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Emerging populism bursting Washington bubble

Off Road Politics connects Washington with Main Street hosted by Salena Zito and Lara Brown PhD. Exclusive radio show on @TribLIVE

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Saturday, June 14, 2014, 9:00 p.m.
 

PLEASANTVILLE, Pa.

The homemade sign along state Route 96 in Bedford County could easily be missed if a driver is distracted by the winding curves at the base of the Allegheny Mountains.

“Our country is dying. Please pray for all of us,” it says in blue letters on a white board. A bouquet of slightly wilted wildflowers is tied to it with a blue bow.

The sign doesn't blame anyone in particular; no political brand or elected official is named, no familiar tagline from social media or cable news is part of the message.

In fact, its poignant words (all lower-case, no wild-hare punctuation) and slightly hidden position in some ways reflect the underground populist movement that this column has warned about for months — moderate in tone, big in impact.

Populism is much more complicated than most people realize; it cannot be manufactured, cannot be forced, and no one person or handful of people can claim to inspire it. Populism, at its core, is driven by personal economics, disconnection from representative government and frustration with the lack of power to change either.

When Eric Cantor lost his primary race Tuesday, it wasn't because he wasn't conservative enough for his base. It wasn't because of the Republicans' tea party element. It had nothing to do with immigration reform, or some Democrat conspiracy to flood the polls. And it was not driven by right-wing talk-radio hosts or operatives from Heritage Action, Club for Growth, Citizens United or ForAmerica (which claimed Cantor's defeat was an “apocalyptic moment for the GOP establishment”).

This was a complicated recipe, according to Republican strategist Bruce Haynes.

“There were more than four-and-twenty blackbirds baked into this pie,” Haynes said, adding that ultimately the loss had everything to do with Cantor: He lost touch with his constituency; he became too Washington, too associated with the D.C.-bubble brand; he forgot how to relate and to be that guy from his district.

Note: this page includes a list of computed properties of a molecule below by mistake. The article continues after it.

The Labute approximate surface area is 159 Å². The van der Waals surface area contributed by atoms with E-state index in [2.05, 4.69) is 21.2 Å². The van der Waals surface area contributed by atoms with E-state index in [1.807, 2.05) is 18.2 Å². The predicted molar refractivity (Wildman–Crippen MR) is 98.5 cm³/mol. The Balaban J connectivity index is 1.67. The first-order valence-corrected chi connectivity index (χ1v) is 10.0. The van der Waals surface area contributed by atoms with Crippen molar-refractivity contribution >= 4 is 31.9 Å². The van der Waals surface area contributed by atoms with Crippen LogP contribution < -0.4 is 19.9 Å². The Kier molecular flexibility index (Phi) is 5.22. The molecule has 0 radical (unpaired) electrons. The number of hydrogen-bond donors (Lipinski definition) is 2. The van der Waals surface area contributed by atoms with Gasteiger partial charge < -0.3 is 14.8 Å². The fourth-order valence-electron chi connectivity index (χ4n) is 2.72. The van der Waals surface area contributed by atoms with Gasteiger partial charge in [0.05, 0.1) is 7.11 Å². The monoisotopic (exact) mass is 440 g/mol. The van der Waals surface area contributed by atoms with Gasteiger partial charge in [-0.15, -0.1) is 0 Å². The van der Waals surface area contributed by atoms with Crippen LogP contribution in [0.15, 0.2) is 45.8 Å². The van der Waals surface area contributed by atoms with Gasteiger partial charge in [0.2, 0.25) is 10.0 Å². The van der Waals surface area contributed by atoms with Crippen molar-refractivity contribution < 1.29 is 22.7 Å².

A common thread weaves Cantor's race to others, said Haynes, “and it's populism.”

It is a cautionary thread — yet most people in Washington do not understand this moderate-in-tone populist wave. First, the wave is not going to take out every incumbent, so no “secret sauce” can “fix” it; second, it will have broad impact on both parties; third, it is relatively invisible because it has no name, no brand or party allegiance.

If it were so formulaic, then Pennsylvania Republican Congressman Bill Shuster would have lost his primary race last month in the district surrounding Pleasantville to his fire-breathing, talking-points-armed tea party rival; instead, Shuster — who is part of the GOP leadership in his powerful role as chairman of the House Transportation Committee — kept himself grounded through good old-fashioned retail politics.

Cantor's fatal flaw is the same one that put U.S. Sen. Thad Cochran, R-Miss., in jeopardy, said Haynes: “Cochran is a creature of Washington, too, and is poised to lose to a mild-mannered state senator” — Chris McDaniel — “in his runoff.”

Someone in one of the 83 households in Pleasantville is letting Washington know that he or she is caught up in the populism that is sweeping the country. And if any borough or town in the country should feel the impact of D.C.'s failings, it would be this one, where the average income for a household is less than $23,000 and nearly 20 percent of the population is living below the federal poverty line.

What Cantor's loss should tell Washington is that local politics matter — but Washington tends to listen only to what the pundits, strategists, reporters and experts in Washington say. Many of those Washingtonians have never stepped into “flyover country” unless they are in a bubble-wrapped press bus that feeds them their talking points and keeps them from listening to the locals in a meaningful way.

A judgment call is being made across the country, and it is this: “Are you one of us, or have you left us for Washington?”

The elected incumbents who get caught on the wrong side of that question will be upended in this year's elections. They should serve as a warning to those running for office in 2016, to shed the Washington bubble.

Salena Zito covers politics for Trib Total Media (szito@tribweb.com).

 

 

 
 


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